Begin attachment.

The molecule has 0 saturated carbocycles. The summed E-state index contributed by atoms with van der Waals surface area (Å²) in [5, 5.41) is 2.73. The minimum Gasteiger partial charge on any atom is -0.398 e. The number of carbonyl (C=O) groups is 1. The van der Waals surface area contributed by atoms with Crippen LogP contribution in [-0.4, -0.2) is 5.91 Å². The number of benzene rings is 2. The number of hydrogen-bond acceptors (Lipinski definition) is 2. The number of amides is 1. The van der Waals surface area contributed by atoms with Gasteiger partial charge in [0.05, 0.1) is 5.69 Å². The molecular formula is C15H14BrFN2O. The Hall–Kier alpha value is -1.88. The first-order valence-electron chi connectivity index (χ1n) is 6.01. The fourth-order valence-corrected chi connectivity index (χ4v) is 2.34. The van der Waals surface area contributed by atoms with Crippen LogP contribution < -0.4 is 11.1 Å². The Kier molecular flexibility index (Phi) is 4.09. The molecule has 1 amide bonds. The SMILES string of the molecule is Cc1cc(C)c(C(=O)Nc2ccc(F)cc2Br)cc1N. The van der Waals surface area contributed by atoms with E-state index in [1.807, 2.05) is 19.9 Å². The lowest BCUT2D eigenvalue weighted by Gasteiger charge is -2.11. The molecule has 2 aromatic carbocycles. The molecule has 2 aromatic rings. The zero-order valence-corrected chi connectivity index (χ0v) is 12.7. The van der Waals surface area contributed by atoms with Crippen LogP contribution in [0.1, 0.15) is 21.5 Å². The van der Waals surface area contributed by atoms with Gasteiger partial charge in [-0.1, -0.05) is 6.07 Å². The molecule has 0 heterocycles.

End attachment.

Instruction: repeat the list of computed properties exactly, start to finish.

The molecule has 0 saturated carbocycles. The summed E-state index contributed by atoms with van der Waals surface area (Å²) in [5, 5.41) is 2.73. The minimum Gasteiger partial charge on any atom is -0.398 e. The number of carbonyl (C=O) groups is 1. The van der Waals surface area contributed by atoms with Crippen LogP contribution in [-0.4, -0.2) is 5.91 Å². The number of benzene rings is 2. The number of hydrogen-bond acceptors (Lipinski definition) is 2. The number of amides is 1. The van der Waals surface area contributed by atoms with Gasteiger partial charge in [0.05, 0.1) is 5.69 Å². The molecular formula is C15H14BrFN2O. The Hall–Kier alpha value is -1.88. The first-order valence-electron chi connectivity index (χ1n) is 6.01. The fourth-order valence-corrected chi connectivity index (χ4v) is 2.34. The van der Waals surface area contributed by atoms with Crippen LogP contribution < -0.4 is 11.1 Å². The Kier molecular flexibility index (Phi) is 4.09. The molecule has 1 amide bonds. The SMILES string of the molecule is Cc1cc(C)c(C(=O)Nc2ccc(F)cc2Br)cc1N. The van der Waals surface area contributed by atoms with E-state index in [1.807, 2.05) is 19.9 Å². The lowest BCUT2D eigenvalue weighted by Gasteiger charge is -2.11. The molecule has 2 aromatic carbocycles. The molecule has 2 aromatic rings. The zero-order valence-corrected chi connectivity index (χ0v) is 12.7. The van der Waals surface area contributed by atoms with Crippen LogP contribution in [0.1, 0.15) is 21.5 Å². The van der Waals surface area contributed by atoms with Gasteiger partial charge in [-0.1, -0.05) is 6.07 Å². The molecule has 0 heterocycles.